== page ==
What is a Plan? According to Merriam Webster: a method for achieving an end; or an orderly arrangement of parts in an overall design or objective.
Notice the words END and OBJECTIVE. To have a plan one needs a goal. One needs to be able to see an end in sight. One needs to take their wonderfully wild, loosey-goosey writing process and package it into the confining method for achieving an end.
It’s a scary thought, isn’t it? For years I’ve known instinctively that my writing would be better, and my process vastly more efficient, with effective planning. I’ve tried over and over again to write outlines, then to write from my outline, and failed. The writing always veered from the outline, and after the writing had veered, the outline ended up looking like gobbledygook. After so many failures, planning begins to seem like a huge waste of time. The one time I tried to keep myself very strictly to my outline, the short story I’d written turned out looking like some bizarre caricature of fiction. Everyone in my critique group agreed that it was stiff and contrived. They didn’t know that I had processed this one any differently than any of my other writing, but it came across.
It’s enough to make a girl want to give up trying to plan, but what happens when you try to write a two hundred thousand word epic with six different POV characters without a plan is even worse. What you have is a big mess, with years worth of writing that has to be cut because it doesn’t end up fitting the story. That’s right, years wasted. And before that, ten years wasted–yes, a whole decade–on a book that didn’t end up working because the premise at its heart was flawed, and it had too many layers of unplanned drafting and revision to sort out.
Furthermore, planning applies not just to writing process, but to every aspect of the writer’s career. What do you want to write? Who is your audience? How do you intend to sell your writing? Or do you intend to sell it? How many books will you write? How long will they be?
When I started out at fourteen, I had a vague idea of writing Science Fiction and Fantasy. I didn’t really know the difference between the two. I knew what authors I loved, and I wanted to write like they did.
That was a good start, but it wasn’t enough. Here’s what I wish I had known then: Answer those tough questions. If you’re not sure how to answer them, do the research necessary to be informed about your genre and the writing market. Dream your dreams and follow them, but also form concrete, realistic goals on the way to those dreams. Be specific. The goal: to write a book is too vague. What kind of book? About what? How long? What is the goal of writing the book? Do I want to write it for the experience, to learn something, to teach something, to sell something, to entertain? Who will read it besides me?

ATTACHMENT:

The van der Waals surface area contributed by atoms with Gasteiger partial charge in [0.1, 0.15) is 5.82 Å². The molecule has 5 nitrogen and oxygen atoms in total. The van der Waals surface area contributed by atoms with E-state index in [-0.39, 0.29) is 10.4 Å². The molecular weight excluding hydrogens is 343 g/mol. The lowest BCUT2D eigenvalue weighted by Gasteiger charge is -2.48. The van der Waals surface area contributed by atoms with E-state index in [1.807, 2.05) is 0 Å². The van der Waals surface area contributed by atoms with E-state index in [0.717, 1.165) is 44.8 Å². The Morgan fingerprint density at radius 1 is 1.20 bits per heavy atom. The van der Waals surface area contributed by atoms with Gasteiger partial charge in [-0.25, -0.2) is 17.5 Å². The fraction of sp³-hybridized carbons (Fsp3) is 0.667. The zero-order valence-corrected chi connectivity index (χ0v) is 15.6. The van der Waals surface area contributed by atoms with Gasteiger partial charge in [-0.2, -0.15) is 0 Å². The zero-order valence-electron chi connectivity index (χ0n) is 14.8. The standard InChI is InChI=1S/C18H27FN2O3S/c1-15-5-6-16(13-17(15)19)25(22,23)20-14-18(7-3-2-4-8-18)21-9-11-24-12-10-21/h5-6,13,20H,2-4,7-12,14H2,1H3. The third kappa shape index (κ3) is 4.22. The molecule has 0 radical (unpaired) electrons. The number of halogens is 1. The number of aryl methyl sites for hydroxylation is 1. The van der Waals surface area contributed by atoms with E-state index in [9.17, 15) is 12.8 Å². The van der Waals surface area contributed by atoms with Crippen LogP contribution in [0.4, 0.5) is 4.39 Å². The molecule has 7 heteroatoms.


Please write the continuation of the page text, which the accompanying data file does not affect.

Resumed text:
Here’s the great thing about a plan: You don’t have to stick to it. In fact, it’s probably better if you don’t. Your plan should be inherently flexible to accommodate new information and the changing world around it. Think of it like a science project (stay with me, writers, this won’t take long): You pose a hypothesis (in this case, your goal: I think I can write a 1000 word short story about vampires and sell it to X magazine). Then you test the hypothesis, and adjust the original hypothesis based on the results. Can you actually write a 1000 word short story? Perhaps it turns out that the story you have to tell is actually 3000 words. Now you need to adjust the goal and the plan. Does the plan still fit the goal? Can you sell a 3000 word story to X magazine, or do you need to try to shorten it or find a different venue? Or perhaps X magazine is only accepting Werewolf stories this year. Now you need to either write a werewolf story or pick a different magazine.
The important thing is that instead of giving up when reality diverges from the plan, you adjust the plan and the goal and stay on track.
The same is true for the writing process. If you’re new to writing and think you might be a discovery writer, I urge you to try to find an outlining method that works for you. Try different ones until something sticks. You can read about the one I discovered for myself here: The Ancient Art of Storytelling. And remember that when you outline, you should plan to diverge from your outline as new information comes to light. For that reason, make sure that your outlining method is easily revised. Re-planning should be built into your writing process.